Search

Dig sheds new light on Norwich’s medieval past

PUBLISHED: 08:00 26 June 2015 | UPDATED: 08:48 26 June 2015

Skeleton in an uncovered tomb.
The 18-week excavation of the site at St Annes Wharf, Norwich. The site, close to the river, has been a key area of activity since at least Saxon times. More recently, it has been occupied by a medieval Augustinian friary, which was dissolved in the 16th century. The site then passed to the Dukes of Norfolk, who built Howard House on the corner of King Street and Mountergate.

Skeleton in an uncovered tomb. The 18-week excavation of the site at St Annes Wharf, Norwich. The site, close to the river, has been a key area of activity since at least Saxon times. More recently, it has been occupied by a medieval Augustinian friary, which was dissolved in the 16th century. The site then passed to the Dukes of Norfolk, who built Howard House on the corner of King Street and Mountergate.

Copyright Archant Norfolk 2015

New light is being shone on a hugely significant part of the city’s history, as archaeologists excavate parts of a medieval friary which once rivalled Norwich Cathedral.

Who were the Austin Friars?

The Austin Friars were the last of four monastic orders which came to Norwich in the 13th century. These orders were a reaction to what was seen as the excessive wealth of the church.

In 1226 the Franciscans, know as Greyfriars, set up in part of the city bounded by the present St Faith‘s Lane and Rose Lane.

The same year, the Friars Preachers, known as the Dominicans or Blackfriars, arrived. They built what is now St Andrew’s and Blackfriars’ Halls.

The Carmelites, or Whitefriars, settled in 1256, close to the former Jarrold printing works, while the Augustinian or Austin Friars arrived in about 1272.

Their riverside friary, at St Anne’s Wharf, was in use from about 1290 until 1538 and was enlarged over the years. It was dissolved in 1538, as part of Henry VIII’s dissolution of the monasteries.

The site passed into the hands of the Duke of Norfolk and became part of his pleasure gardens. In the 20th century, it was home to Morgans’s Brewery and then Watney Mann’s brewery distribution depot, demolished in 2008.

Human remains, coins, pottery, oyster shells, animal bones and painted glass have all been discovered by archaeologists working at St Anne’s Wharf - once the site of the 13th century Austin Friars Priory.

And that will provide new information about the religious order which arrived with nothing on marshland on the edge of Norwich and went on to become one of four monastic orders which transformed the city.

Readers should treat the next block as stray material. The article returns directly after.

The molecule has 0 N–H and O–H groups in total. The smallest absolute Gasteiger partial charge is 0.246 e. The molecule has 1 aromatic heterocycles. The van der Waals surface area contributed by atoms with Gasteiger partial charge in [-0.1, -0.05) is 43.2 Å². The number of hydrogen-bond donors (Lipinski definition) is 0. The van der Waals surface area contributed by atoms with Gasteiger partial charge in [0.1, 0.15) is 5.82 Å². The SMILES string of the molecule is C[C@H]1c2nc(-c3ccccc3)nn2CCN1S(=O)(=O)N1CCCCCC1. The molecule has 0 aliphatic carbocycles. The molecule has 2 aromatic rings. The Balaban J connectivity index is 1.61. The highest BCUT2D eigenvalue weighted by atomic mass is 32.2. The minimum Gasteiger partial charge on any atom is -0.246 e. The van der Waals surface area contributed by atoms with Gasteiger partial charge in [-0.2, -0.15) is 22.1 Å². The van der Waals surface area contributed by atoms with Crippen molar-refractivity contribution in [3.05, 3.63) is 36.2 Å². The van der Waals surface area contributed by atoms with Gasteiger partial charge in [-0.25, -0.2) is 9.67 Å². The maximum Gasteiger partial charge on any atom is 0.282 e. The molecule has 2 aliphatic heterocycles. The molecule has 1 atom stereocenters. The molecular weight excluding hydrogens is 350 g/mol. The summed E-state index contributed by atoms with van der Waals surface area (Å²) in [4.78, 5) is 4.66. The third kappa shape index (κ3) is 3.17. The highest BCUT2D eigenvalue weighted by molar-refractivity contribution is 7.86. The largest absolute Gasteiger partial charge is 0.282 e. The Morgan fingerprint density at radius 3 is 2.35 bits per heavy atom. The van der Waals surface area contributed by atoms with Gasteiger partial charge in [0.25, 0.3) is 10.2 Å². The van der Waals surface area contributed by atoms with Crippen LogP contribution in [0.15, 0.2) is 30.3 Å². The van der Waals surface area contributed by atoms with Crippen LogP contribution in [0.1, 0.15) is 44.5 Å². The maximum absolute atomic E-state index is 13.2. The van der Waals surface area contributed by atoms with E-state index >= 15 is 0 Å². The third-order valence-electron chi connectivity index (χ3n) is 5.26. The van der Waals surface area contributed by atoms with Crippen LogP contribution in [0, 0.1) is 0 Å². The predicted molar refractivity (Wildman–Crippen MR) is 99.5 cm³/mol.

Of the houses which those monastic orders built, only St Andrew’s and Blackfriars’ Hall survives, so being able to explore where the Austin Friars were once based is providing important information on the city’s medieval past.

The work is taking place ahead of the development of the site, between King Street and the River Wensum, where Orbit Homes is building 437 homes.

Skeleton in an uncovered tomb.
The 18-week excavation of the site at St Annes Wharf, Norwich. The site, close to the river, has been a key area of activity since at least Saxon times. More recently, it has been occupied by a medieval Augustinian friary, which was dissolved in the 16th century. The site then passed to the Dukes of Norfolk, who built Howard House on the corner of King Street and Mountergate.Skeleton in an uncovered tomb. The 18-week excavation of the site at St Annes Wharf, Norwich. The site, close to the river, has been a key area of activity since at least Saxon times. More recently, it has been occupied by a medieval Augustinian friary, which was dissolved in the 16th century. The site then passed to the Dukes of Norfolk, who built Howard House on the corner of King Street and Mountergate.

The excavations, now in their fifth week, are due to last for 18 weeks and have already resulted in a number of important discoveries.

Andy Shelley, principal archaeologist for contractors Ramboll, said: “It’s about preserving by recording and excavation. It’s a vast site and our primary aim is to preserve it in situ.

“The context is what we have known for years - that this is the site of the Austin Priory. It has extremely well preserved remains from when it was in use from about 1290 to 1538.

“Before the friary, this was marshland. They didn’t have a lot of choice but to set up outside what was the Saxon town and were given the land by rich benefactors in return for praying for their souls.

“They started off as a reaction to what was seen as the wealth of the church - living in poverty and chastity and taking the message to the people of Norwich, but they soon ended up becoming wealthy themselves.”

Mr Shelley said the team had hoped to find the east end of the great friary church and appeared to have succeeded, with the discovery of flint and mortar walls.

He said: “It would have been massive. We know from a man called William of Worcester, who went round pacing out buildings in the 15th century, that it was 150 feet long and 50 feet wide.”

Human remains have been found in a tomb in that church. The skeleton, which is either an elderly person or a child, probably dates from the 14th century.

With people buried inside such churches generally being wealthy, Mr Shelley said such finds could shed light on the diet and health of those connected to the friary.

One find is likely to be declared as treasure trove - a silver gilded dress fastener which is at least 300 years old, while other discoveries included oyster shells and animal bones, which helps shed light on what was eaten at the friary.

Mr Shelley said: “The hope and expectation is that the finds will be donated to Norfolk Museums Service for long term study and display.”

• What do you think? Write, giving full contact details, to Letters Editor, Prospect House, Rouen Road, Norwich NR1 1RE.

Most Read

Latest from the Eastern Daily Press

Hot Jobs

Show Job Lists